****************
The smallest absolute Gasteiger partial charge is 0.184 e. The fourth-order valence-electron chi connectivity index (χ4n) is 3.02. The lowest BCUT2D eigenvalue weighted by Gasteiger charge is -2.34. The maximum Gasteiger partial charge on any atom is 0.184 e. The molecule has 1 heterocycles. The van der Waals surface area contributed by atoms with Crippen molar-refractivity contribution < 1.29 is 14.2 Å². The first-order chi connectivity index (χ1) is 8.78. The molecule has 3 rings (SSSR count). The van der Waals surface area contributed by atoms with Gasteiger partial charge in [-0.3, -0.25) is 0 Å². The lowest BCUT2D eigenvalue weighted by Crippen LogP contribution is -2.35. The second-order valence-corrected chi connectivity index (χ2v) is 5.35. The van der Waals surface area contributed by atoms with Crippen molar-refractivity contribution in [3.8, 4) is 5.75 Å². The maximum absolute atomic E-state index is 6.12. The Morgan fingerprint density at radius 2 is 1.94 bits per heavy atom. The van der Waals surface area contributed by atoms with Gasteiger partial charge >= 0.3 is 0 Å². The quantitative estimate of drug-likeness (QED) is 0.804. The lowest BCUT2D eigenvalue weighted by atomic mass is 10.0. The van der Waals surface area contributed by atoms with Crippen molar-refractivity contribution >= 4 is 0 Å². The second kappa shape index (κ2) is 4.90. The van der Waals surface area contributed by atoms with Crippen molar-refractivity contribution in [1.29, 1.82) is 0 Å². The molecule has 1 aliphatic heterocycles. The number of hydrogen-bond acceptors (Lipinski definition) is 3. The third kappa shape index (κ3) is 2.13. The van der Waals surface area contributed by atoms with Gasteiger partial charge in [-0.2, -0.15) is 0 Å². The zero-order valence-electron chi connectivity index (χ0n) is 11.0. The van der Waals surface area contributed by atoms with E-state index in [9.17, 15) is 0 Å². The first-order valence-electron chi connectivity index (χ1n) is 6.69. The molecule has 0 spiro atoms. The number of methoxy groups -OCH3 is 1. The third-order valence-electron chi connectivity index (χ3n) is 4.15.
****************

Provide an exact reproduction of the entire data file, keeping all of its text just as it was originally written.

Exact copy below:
The smallest absolute Gasteiger partial charge is 0.184 e. The fourth-order valence-electron chi connectivity index (χ4n) is 3.02. The lowest BCUT2D eigenvalue weighted by Gasteiger charge is -2.34. The maximum Gasteiger partial charge on any atom is 0.184 e. The molecule has 1 heterocycles. The van der Waals surface area contributed by atoms with Crippen molar-refractivity contribution < 1.29 is 14.2 Å². The first-order chi connectivity index (χ1) is 8.78. The molecule has 3 rings (SSSR count). The van der Waals surface area contributed by atoms with Gasteiger partial charge in [-0.3, -0.25) is 0 Å². The lowest BCUT2D eigenvalue weighted by Crippen LogP contribution is -2.35. The second-order valence-corrected chi connectivity index (χ2v) is 5.35. The van der Waals surface area contributed by atoms with Crippen molar-refractivity contribution in [3.8, 4) is 5.75 Å². The maximum absolute atomic E-state index is 6.12. The Morgan fingerprint density at radius 2 is 1.94 bits per heavy atom. The van der Waals surface area contributed by atoms with Gasteiger partial charge >= 0.3 is 0 Å². The quantitative estimate of drug-likeness (QED) is 0.804. The lowest BCUT2D eigenvalue weighted by atomic mass is 10.0. The van der Waals surface area contributed by atoms with Crippen molar-refractivity contribution >= 4 is 0 Å². The second kappa shape index (κ2) is 4.90. The van der Waals surface area contributed by atoms with Crippen molar-refractivity contribution in [1.29, 1.82) is 0 Å². The molecule has 1 aliphatic heterocycles. The number of hydrogen-bond acceptors (Lipinski definition) is 3. The third kappa shape index (κ3) is 2.13. The van der Waals surface area contributed by atoms with Gasteiger partial charge in [-0.2, -0.15) is 0 Å². The zero-order valence-electron chi connectivity index (χ0n) is 11.0. The van der Waals surface area contributed by atoms with E-state index in [9.17, 15) is 0 Å². The first-order valence-electron chi connectivity index (χ1n) is 6.69. The molecule has 0 spiro atoms. The number of methoxy groups -OCH3 is 1. The third-order valence-electron chi connectivity index (χ3n) is 4.15.